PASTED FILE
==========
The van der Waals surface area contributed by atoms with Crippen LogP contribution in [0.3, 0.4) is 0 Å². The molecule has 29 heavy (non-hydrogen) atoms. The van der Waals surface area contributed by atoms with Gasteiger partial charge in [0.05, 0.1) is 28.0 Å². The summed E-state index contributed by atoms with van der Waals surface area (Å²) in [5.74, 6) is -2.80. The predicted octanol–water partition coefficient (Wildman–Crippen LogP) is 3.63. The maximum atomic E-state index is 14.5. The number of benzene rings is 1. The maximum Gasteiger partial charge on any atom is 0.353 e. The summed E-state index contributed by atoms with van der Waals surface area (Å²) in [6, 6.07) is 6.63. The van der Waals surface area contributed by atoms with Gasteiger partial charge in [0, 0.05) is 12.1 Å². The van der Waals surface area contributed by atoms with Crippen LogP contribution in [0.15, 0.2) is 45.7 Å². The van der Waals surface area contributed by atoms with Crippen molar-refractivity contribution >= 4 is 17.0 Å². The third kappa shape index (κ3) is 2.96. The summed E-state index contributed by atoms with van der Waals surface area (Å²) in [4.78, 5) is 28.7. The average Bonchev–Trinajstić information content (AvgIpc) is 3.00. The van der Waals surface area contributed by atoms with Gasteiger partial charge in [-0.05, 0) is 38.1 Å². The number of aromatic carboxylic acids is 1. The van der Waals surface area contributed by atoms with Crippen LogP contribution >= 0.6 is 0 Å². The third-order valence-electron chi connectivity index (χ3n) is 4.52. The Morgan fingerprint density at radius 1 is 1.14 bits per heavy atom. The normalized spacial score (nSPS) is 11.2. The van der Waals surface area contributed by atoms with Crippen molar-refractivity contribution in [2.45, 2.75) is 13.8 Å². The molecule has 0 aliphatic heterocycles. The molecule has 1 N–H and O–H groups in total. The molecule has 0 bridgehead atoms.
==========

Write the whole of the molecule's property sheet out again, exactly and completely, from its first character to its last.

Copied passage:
The van der Waals surface area contributed by atoms with Crippen LogP contribution in [0.3, 0.4) is 0 Å². The molecule has 29 heavy (non-hydrogen) atoms. The van der Waals surface area contributed by atoms with Gasteiger partial charge in [0.05, 0.1) is 28.0 Å². The summed E-state index contributed by atoms with van der Waals surface area (Å²) in [5.74, 6) is -2.80. The predicted octanol–water partition coefficient (Wildman–Crippen LogP) is 3.63. The maximum atomic E-state index is 14.5. The number of benzene rings is 1. The maximum Gasteiger partial charge on any atom is 0.353 e. The summed E-state index contributed by atoms with van der Waals surface area (Å²) in [6, 6.07) is 6.63. The van der Waals surface area contributed by atoms with Gasteiger partial charge in [0, 0.05) is 12.1 Å². The van der Waals surface area contributed by atoms with Crippen LogP contribution in [0.15, 0.2) is 45.7 Å². The van der Waals surface area contributed by atoms with Crippen molar-refractivity contribution >= 4 is 17.0 Å². The third kappa shape index (κ3) is 2.96. The summed E-state index contributed by atoms with van der Waals surface area (Å²) in [4.78, 5) is 28.7. The average Bonchev–Trinajstić information content (AvgIpc) is 3.00. The van der Waals surface area contributed by atoms with Gasteiger partial charge in [-0.05, 0) is 38.1 Å². The number of aromatic carboxylic acids is 1. The van der Waals surface area contributed by atoms with Crippen LogP contribution >= 0.6 is 0 Å². The third-order valence-electron chi connectivity index (χ3n) is 4.52. The Morgan fingerprint density at radius 1 is 1.14 bits per heavy atom. The normalized spacial score (nSPS) is 11.2. The van der Waals surface area contributed by atoms with Crippen molar-refractivity contribution in [2.45, 2.75) is 13.8 Å². The molecule has 0 aliphatic heterocycles. The molecule has 1 N–H and O–H groups in total. The molecule has 0 bridgehead atoms.